BMW R12 nineT long-term review update one | First impressions after two months and 1288 miles

1 of 5

As soon as I found out that I’d be running the BMW R12 nineT this year, I was greeted with wide eyes, big grins, and repeated affirmations of ‘that’ll be a good bike’ from nearly everyone I chatted with. 

As someone who’d never ridden a BMW before, let alone the prestigious R nineT, I was excited and a little bit terrified with the prospect of taking on such a popular bike for 2024.

But having had the Moto Guzzi V7 as a long-termer a few years ago, I was ready to embrace having two cylinders poking out like ears again.  As I write this, I’ve had the BMW for around two months, and it’s been a whirlwind! 

BMW R12 nineT left handlebar with wheel

I knew that the first hurdle would be understanding the barrage of electrics and gizmos on the handlebars – a challenge I couldn’t wait to accept.

With easy-to-use heated grips (that really work) and cruise control (although quite stiff to begin with and I feared snapping the little paddle lever as it looked quite delicate in comparison to the other controls) I was off to a good start. But what I couldn’t figure out initially was what the BMW wheel at the end of the left handgrip actually did.

The wheel on the new R1300GS (which editor Rich Newland is running this year) controls all sorts of menu functions and the optional sat nav – but I have a very different TFT screen rather than the retro clocks which come as standard on the nineT. I thought the wheel would scroll though the settings… but after a few attempts I realised this wasn’t the answer. 

BMW R12 nineT dash

After a bit of research and a dedicated chunk of time just to familiarise myself with my dash, I finally got to the bottom of its purpose, and it turns out the wheel is a nifty feature indeed. Once you have linked your phone up with the onboard Bluetooth, you can then mount it on the handlebars, and spin through the BMW app.

The app offers you access to navigation, your stats from the ride, weather updates and a few more bits and pieces besides which bring the retro revival bang up to date with the rest of the BMW fleet.

Well, almost. One particular bugbear for me is that without your phone (which I don’t like to ride with all the time) there is no fuel gauge. What is more annoying is that on the dash, if the fuel light comes on, it automatically comes up with how many miles you’ve ridden with the fuel light on, rather than how many miles until you’re going to be stuck at the side of the road. So unless you know how many miles you can ride on reserve, it’s just a nerve-wracking guessing game.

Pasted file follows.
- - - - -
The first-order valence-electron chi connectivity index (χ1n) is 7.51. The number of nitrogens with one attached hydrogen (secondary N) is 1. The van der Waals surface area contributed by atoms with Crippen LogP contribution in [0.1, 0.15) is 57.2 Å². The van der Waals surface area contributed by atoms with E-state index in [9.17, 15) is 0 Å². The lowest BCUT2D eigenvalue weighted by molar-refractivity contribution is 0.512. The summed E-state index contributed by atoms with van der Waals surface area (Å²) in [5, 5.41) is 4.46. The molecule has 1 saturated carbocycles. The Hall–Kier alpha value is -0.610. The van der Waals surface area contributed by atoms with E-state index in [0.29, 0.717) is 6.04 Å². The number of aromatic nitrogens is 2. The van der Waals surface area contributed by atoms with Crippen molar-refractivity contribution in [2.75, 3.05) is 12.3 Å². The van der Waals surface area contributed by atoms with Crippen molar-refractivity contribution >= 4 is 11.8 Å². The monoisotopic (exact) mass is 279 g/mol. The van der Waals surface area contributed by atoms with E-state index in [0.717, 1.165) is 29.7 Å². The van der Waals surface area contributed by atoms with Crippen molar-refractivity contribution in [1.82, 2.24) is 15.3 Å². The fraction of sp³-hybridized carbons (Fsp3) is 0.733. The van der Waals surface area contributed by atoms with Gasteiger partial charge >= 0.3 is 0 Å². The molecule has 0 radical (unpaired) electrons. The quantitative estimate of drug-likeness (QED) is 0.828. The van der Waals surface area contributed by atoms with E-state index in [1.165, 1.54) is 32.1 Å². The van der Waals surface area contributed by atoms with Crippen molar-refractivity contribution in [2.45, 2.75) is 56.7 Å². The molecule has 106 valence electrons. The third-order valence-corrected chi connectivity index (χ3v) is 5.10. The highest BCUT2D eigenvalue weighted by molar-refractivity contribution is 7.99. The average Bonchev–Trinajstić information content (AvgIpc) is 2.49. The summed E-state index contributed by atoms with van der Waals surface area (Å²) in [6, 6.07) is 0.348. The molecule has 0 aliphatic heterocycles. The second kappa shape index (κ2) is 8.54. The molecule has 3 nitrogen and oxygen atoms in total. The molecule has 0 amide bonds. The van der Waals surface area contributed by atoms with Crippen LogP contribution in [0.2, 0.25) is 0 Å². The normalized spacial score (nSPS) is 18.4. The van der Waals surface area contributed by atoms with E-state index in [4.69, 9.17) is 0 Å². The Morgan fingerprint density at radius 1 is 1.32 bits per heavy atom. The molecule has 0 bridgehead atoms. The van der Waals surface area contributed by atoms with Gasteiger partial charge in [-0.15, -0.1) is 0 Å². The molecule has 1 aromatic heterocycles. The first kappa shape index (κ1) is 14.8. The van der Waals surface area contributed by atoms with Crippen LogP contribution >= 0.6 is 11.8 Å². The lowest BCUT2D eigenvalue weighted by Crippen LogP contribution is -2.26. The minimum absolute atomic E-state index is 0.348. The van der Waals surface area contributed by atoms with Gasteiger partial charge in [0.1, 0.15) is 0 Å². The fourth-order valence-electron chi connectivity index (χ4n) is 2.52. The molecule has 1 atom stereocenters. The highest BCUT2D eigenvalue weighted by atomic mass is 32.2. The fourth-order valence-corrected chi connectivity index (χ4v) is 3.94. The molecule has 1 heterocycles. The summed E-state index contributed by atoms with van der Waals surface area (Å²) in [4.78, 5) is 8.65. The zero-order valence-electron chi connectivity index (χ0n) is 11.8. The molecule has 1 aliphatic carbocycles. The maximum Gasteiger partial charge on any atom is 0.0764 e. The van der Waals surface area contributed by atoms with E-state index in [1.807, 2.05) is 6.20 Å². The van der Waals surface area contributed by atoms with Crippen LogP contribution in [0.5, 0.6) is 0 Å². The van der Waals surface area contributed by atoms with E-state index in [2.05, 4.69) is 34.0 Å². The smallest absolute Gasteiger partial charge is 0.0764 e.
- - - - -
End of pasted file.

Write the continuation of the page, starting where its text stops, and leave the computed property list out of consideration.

BMW R12 nineT engine

I’m usually so busy in my reporting role that I don’t get to take part in MCN road tests, so I was delighted when there was a space in the saddle, and the time, for me to hop on board when we pitched the
R12 nineT against Triumph’s Speed Twin 1200.

This meant I could not only get a chance to put the R12 through its paces alongside a professional road tester, but also try out one of its closest competitors at the same time.

The R12 nineT has the air/oil-cooled boxer engine (rather than the latest liquid-cooled lump), so for those that hanker after café racer styling complete with old-school side-to-side shudder and no radiators, then this bike ticks all the boxes.

BMW R12 nineT on the road

But the weighty throws of the pistons make cornering feel unlike anything else I’ve experienced, and when comparing it back-to-back against the Triumph, you really get to understand that the R12 has to be ‘actively ridden’, rather than just piloted.

Road tester Jon Urry revelled in the sensation, and I caught up with his enthusiasm as the day progressed. It has grunt, it has torque, and it can whip your breath away if you’re not careful with its brutish delivery.

The furthest I’ve ridden in one sitting so far is around 80 miles, but with a Welsh trip on the cards, I’m keen to see if this B-road blaster can rack up big miles in style.